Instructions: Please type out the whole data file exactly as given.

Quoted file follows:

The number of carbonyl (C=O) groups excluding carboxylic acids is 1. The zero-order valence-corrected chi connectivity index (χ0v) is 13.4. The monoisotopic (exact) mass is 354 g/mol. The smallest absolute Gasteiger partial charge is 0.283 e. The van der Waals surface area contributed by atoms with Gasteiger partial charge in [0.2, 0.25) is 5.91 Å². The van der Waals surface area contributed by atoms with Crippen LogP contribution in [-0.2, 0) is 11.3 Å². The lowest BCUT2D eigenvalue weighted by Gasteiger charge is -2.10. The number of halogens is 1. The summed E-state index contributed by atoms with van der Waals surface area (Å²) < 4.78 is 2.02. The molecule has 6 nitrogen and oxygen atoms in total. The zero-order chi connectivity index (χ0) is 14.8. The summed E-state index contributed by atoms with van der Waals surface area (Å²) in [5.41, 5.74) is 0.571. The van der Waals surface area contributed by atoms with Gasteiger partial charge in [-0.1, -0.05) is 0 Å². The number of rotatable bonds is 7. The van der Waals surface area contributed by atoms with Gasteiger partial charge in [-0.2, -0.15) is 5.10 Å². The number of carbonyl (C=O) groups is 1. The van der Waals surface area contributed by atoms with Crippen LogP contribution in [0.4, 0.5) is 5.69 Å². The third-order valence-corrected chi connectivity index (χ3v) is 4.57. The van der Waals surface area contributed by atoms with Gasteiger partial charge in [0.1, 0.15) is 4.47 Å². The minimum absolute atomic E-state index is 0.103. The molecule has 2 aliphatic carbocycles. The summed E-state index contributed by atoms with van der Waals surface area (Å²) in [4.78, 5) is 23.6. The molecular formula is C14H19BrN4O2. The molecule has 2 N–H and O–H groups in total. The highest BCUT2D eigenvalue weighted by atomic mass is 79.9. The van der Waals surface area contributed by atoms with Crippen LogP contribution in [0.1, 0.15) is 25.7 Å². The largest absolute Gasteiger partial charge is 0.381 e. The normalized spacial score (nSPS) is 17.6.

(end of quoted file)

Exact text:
The number of carbonyl (C=O) groups excluding carboxylic acids is 1. The zero-order valence-corrected chi connectivity index (χ0v) is 13.4. The monoisotopic (exact) mass is 354 g/mol. The smallest absolute Gasteiger partial charge is 0.283 e. The van der Waals surface area contributed by atoms with Gasteiger partial charge in [0.2, 0.25) is 5.91 Å². The van der Waals surface area contributed by atoms with Crippen LogP contribution in [-0.2, 0) is 11.3 Å². The lowest BCUT2D eigenvalue weighted by Gasteiger charge is -2.10. The number of halogens is 1. The summed E-state index contributed by atoms with van der Waals surface area (Å²) < 4.78 is 2.02. The molecule has 6 nitrogen and oxygen atoms in total. The zero-order chi connectivity index (χ0) is 14.8. The summed E-state index contributed by atoms with van der Waals surface area (Å²) in [5.41, 5.74) is 0.571. The van der Waals surface area contributed by atoms with Gasteiger partial charge in [-0.1, -0.05) is 0 Å². The number of rotatable bonds is 7. The van der Waals surface area contributed by atoms with Gasteiger partial charge in [-0.2, -0.15) is 5.10 Å². The number of carbonyl (C=O) groups is 1. The van der Waals surface area contributed by atoms with Crippen LogP contribution in [0.4, 0.5) is 5.69 Å². The third-order valence-corrected chi connectivity index (χ3v) is 4.57. The van der Waals surface area contributed by atoms with Gasteiger partial charge in [0.1, 0.15) is 4.47 Å². The minimum absolute atomic E-state index is 0.103. The molecule has 2 aliphatic carbocycles. The summed E-state index contributed by atoms with van der Waals surface area (Å²) in [4.78, 5) is 23.6. The molecular formula is C14H19BrN4O2. The molecule has 2 N–H and O–H groups in total. The highest BCUT2D eigenvalue weighted by atomic mass is 79.9. The van der Waals surface area contributed by atoms with Crippen LogP contribution in [0.1, 0.15) is 25.7 Å². The largest absolute Gasteiger partial charge is 0.381 e. The normalized spacial score (nSPS) is 17.6.